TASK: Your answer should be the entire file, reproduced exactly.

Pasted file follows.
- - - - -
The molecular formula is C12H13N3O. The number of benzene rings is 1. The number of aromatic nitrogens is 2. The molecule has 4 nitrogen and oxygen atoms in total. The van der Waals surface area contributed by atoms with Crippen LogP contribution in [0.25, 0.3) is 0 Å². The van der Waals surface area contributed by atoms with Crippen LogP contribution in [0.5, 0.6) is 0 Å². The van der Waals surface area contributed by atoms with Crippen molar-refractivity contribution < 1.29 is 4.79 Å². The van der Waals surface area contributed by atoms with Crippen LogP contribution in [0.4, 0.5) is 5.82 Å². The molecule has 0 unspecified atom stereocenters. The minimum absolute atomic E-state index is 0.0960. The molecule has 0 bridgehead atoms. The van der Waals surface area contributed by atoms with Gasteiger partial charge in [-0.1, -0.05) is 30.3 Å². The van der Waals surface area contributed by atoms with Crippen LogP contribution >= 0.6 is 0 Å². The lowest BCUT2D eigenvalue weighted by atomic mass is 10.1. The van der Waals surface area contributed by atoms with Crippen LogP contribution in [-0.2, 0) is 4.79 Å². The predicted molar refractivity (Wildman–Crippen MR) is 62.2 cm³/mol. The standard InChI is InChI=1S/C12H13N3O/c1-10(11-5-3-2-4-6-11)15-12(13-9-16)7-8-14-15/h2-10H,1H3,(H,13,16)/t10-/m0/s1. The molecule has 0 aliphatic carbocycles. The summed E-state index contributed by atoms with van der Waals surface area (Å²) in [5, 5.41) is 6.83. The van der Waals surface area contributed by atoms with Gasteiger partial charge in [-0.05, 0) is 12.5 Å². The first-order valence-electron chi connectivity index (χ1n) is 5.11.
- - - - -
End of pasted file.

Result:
The molecular formula is C12H13N3O. The number of benzene rings is 1. The number of aromatic nitrogens is 2. The molecule has 4 nitrogen and oxygen atoms in total. The van der Waals surface area contributed by atoms with Crippen LogP contribution in [0.25, 0.3) is 0 Å². The van der Waals surface area contributed by atoms with Crippen LogP contribution in [0.5, 0.6) is 0 Å². The van der Waals surface area contributed by atoms with Crippen molar-refractivity contribution < 1.29 is 4.79 Å². The van der Waals surface area contributed by atoms with Crippen LogP contribution in [0.4, 0.5) is 5.82 Å². The molecule has 0 unspecified atom stereocenters. The minimum absolute atomic E-state index is 0.0960. The molecule has 0 bridgehead atoms. The van der Waals surface area contributed by atoms with Gasteiger partial charge in [-0.1, -0.05) is 30.3 Å². The van der Waals surface area contributed by atoms with Crippen LogP contribution >= 0.6 is 0 Å². The lowest BCUT2D eigenvalue weighted by atomic mass is 10.1. The van der Waals surface area contributed by atoms with Crippen LogP contribution in [-0.2, 0) is 4.79 Å². The predicted molar refractivity (Wildman–Crippen MR) is 62.2 cm³/mol. The standard InChI is InChI=1S/C12H13N3O/c1-10(11-5-3-2-4-6-11)15-12(13-9-16)7-8-14-15/h2-10H,1H3,(H,13,16)/t10-/m0/s1. The molecule has 0 aliphatic carbocycles. The summed E-state index contributed by atoms with van der Waals surface area (Å²) in [5, 5.41) is 6.83. The van der Waals surface area contributed by atoms with Gasteiger partial charge in [-0.05, 0) is 12.5 Å². The first-order valence-electron chi connectivity index (χ1n) is 5.11.